Netflix’s The Power of the Dog might have the most Oscar nominations of any movie this year, but that doesn’t mean it’s universally beloved. But actor Sam Elliott is raising eyebrows and drawing ire for his comments justifying his dislike of the film that includes homophobic and sexist language.
Elliott, who stars in the Yellowstone prequel 1883, was asked if he’d seen the film by Marc Maron on the WTF Podcast since both 1883 and TPOTD are westerns. But Elliott wasn’t exactly a fan, and as soon as Maron posed the question, Elliott replied, “Do you wanna talk about that piece of shit?”
Elliott mentions seeing a full-page ad for TPOTD in the Los Angeles Times that mentioned the “evisceration of the American myth,” a phrase that made him repeatedly say “What the fuck” in response and compares the cowboys in the movie to Chippendale dancers because of their attire.
“That’s what all these fucking cowboys in that movie look like,” Elliott said. “They’re all running around in chaps and no shirts. There’s all these allusions to homosexuality throughout the fucking movie.”
Maron attempted to counter Elliott’s complaint about the “allusions to homosexuality” by pointing out that homosexuality was a large part of what the film was about. And then he turned his criticism toward director Jane Campion and the fact that she used New Zealand to stand in for TPOTD’s 1920s Montana, something she and her collaborators have been open about.
“What the fuck does this woman—she’s a brilliant director, by the way, I love her work, previous work—but what the fuck does this woman from down there, New Zealand, know about the American West?” Elliott continued. “And why in the fuck does she shoot this movie in New Zealand and call it Montana and say, ‘This is the way it was.’ That fucking rubbed me the wrong way, pal.”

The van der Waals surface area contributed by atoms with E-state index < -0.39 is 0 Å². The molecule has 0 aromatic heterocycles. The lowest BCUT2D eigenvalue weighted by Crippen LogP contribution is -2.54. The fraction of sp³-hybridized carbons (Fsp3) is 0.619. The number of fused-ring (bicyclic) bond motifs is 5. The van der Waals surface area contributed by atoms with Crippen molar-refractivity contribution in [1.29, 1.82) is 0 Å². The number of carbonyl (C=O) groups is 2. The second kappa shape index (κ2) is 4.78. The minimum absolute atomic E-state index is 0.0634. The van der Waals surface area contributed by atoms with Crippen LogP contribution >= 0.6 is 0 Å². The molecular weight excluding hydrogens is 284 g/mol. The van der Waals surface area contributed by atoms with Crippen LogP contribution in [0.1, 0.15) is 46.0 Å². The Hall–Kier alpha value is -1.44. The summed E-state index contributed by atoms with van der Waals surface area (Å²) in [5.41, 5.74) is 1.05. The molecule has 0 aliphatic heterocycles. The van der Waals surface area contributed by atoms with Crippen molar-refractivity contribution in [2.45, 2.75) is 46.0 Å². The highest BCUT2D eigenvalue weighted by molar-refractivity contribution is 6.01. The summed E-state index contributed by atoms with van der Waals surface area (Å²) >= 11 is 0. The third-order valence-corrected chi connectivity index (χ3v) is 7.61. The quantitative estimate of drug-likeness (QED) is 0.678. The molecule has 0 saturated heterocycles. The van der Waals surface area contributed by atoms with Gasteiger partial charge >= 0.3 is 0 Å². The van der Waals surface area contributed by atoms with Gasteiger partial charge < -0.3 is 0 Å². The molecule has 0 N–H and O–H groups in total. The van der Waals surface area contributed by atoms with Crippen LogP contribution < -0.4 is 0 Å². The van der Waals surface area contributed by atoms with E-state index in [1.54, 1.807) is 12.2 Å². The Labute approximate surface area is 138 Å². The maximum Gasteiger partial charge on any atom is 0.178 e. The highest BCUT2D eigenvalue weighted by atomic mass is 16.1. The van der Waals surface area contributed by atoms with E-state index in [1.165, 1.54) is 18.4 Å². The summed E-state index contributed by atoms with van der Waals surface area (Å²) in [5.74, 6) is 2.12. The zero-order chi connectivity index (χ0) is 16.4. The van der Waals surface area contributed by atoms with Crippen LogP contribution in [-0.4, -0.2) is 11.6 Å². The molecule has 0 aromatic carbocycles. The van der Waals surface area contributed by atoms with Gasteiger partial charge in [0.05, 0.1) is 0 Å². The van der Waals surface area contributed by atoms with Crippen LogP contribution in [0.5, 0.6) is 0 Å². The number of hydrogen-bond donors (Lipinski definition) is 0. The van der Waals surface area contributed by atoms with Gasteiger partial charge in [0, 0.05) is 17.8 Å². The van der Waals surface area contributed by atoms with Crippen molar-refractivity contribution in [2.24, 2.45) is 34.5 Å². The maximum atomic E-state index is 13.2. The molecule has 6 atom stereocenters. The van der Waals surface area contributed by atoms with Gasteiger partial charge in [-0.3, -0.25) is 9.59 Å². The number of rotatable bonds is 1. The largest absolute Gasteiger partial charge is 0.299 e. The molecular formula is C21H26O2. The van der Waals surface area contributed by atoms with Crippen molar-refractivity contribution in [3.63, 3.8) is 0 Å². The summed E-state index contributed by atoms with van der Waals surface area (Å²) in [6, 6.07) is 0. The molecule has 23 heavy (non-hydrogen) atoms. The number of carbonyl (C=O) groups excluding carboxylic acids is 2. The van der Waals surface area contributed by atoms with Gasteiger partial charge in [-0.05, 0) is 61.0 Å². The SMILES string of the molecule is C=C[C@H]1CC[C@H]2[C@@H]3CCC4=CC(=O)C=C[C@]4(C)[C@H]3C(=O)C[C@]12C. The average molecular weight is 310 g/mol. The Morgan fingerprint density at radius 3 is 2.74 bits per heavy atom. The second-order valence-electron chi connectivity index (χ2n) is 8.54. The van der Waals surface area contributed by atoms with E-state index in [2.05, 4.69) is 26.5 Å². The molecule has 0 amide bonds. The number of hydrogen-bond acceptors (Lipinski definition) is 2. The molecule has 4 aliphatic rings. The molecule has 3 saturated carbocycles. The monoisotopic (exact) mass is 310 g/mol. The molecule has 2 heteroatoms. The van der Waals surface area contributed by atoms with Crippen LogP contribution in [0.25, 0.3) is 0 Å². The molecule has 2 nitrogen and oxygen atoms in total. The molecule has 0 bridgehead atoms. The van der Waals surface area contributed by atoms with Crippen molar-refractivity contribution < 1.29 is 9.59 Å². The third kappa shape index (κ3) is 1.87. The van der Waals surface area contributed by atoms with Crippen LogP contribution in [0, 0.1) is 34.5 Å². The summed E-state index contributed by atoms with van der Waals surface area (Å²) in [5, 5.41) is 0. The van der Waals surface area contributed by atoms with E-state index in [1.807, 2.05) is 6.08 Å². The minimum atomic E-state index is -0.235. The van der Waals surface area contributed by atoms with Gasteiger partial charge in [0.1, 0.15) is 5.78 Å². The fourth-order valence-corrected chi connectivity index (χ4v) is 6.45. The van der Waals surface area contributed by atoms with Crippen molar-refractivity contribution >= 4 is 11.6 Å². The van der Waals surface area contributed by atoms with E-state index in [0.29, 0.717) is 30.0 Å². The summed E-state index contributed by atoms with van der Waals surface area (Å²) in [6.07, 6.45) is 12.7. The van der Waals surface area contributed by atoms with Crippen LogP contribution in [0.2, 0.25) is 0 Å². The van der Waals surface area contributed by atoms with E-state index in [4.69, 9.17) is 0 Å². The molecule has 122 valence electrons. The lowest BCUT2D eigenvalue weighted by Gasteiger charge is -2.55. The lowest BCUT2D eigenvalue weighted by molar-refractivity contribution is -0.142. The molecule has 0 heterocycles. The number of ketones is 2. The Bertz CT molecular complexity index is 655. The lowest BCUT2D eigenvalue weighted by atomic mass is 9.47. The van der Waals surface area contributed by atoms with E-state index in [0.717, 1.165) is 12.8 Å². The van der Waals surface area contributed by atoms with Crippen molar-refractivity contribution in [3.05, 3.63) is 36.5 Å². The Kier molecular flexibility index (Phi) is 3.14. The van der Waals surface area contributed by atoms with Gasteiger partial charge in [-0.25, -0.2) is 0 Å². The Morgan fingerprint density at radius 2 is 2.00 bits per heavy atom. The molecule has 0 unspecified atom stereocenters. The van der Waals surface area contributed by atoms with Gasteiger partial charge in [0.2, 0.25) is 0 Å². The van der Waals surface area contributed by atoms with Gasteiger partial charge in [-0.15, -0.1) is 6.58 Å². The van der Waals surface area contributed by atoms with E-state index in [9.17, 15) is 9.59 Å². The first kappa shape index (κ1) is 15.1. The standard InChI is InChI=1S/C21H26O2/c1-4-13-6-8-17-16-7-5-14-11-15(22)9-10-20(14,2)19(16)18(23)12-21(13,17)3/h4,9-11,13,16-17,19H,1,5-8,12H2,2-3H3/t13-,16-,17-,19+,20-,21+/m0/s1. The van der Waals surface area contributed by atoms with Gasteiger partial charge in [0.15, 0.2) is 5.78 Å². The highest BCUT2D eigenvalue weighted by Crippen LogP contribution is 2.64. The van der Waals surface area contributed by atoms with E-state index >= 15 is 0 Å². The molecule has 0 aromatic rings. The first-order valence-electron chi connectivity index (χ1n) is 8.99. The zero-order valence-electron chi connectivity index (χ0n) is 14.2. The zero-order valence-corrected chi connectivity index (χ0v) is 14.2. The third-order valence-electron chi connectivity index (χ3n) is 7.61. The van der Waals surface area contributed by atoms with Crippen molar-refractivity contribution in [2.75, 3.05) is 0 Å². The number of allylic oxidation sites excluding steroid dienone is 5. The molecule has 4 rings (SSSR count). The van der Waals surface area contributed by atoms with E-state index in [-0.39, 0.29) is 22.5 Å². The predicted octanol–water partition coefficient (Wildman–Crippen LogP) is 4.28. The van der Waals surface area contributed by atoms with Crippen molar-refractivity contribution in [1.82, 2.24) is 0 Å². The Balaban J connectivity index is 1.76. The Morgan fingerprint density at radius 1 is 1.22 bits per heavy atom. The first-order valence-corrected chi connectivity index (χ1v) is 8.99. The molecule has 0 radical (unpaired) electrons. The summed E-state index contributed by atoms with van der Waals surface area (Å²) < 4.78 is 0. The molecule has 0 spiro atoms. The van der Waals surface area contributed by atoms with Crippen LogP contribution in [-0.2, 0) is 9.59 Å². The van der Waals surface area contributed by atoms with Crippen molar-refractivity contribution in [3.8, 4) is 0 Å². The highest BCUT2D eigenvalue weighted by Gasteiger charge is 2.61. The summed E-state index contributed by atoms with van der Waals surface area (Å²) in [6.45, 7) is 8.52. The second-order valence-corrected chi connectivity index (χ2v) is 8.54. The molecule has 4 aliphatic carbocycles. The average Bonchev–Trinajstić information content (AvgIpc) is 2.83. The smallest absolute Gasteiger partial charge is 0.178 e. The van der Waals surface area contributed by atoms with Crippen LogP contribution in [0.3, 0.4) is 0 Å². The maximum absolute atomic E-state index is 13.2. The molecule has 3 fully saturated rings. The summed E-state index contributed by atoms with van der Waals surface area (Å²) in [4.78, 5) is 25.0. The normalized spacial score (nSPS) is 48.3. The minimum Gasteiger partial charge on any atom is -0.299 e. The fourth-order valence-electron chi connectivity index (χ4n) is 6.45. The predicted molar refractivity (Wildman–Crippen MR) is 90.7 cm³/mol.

TPOTD is based on the 1967 novel by Thomas Savage, a closeted gay author who became known for his books about the American West. It’s centered on Phil Burbank (Benedict Cumberbatch), a man who puts on a front of being a cowboy who rarely bathes and acts tough among his colleagues and members of his own family as a way to cover up insecurities about his Ivy League education in front of other ranchers and repress his homosexuality.
Elliott’s issues with the film stem beyond its homosexuality and Campion helming the story. He also complains about Cumberbatch’s character being in chaps all the time, barely riding a horse, and just storming upstairs to play his banjo. “Where’s the western in this western?” Elliott asks, later adding that as someone who’s part of the American myth, “It’s personal, I taking it fucking personal, pal.” Maron tried to interject, eventually noting that TPOTD isn’t trying to be an all-encompassing story—it’s one specific story.
The first part of Elliott and Maron’s conversation about TPOTD went viral as many took to calling Elliott out for sexist and homophobic rhetoric when talking about the themes of the film and Campion’s involvement.
A 2006 Box Office Mojo interview, in which Elliott talked about watching Brokeback Mountain, also resurfaced. He praised the film, but he didn’t consider it to be a Western and noted that “The whole homosexual thing was interesting—they stepped over the line—but Katharine [Ross, his wife] and I both looked at it and thought, ‘what’s the big deal?’”
And naturally, people started making memes about Elliott’s comments and even incorporated his character from A Star Is Born to illustrate some of them.
You can listen to Maron’s full interview with Elliott on WTF Podcast’s website.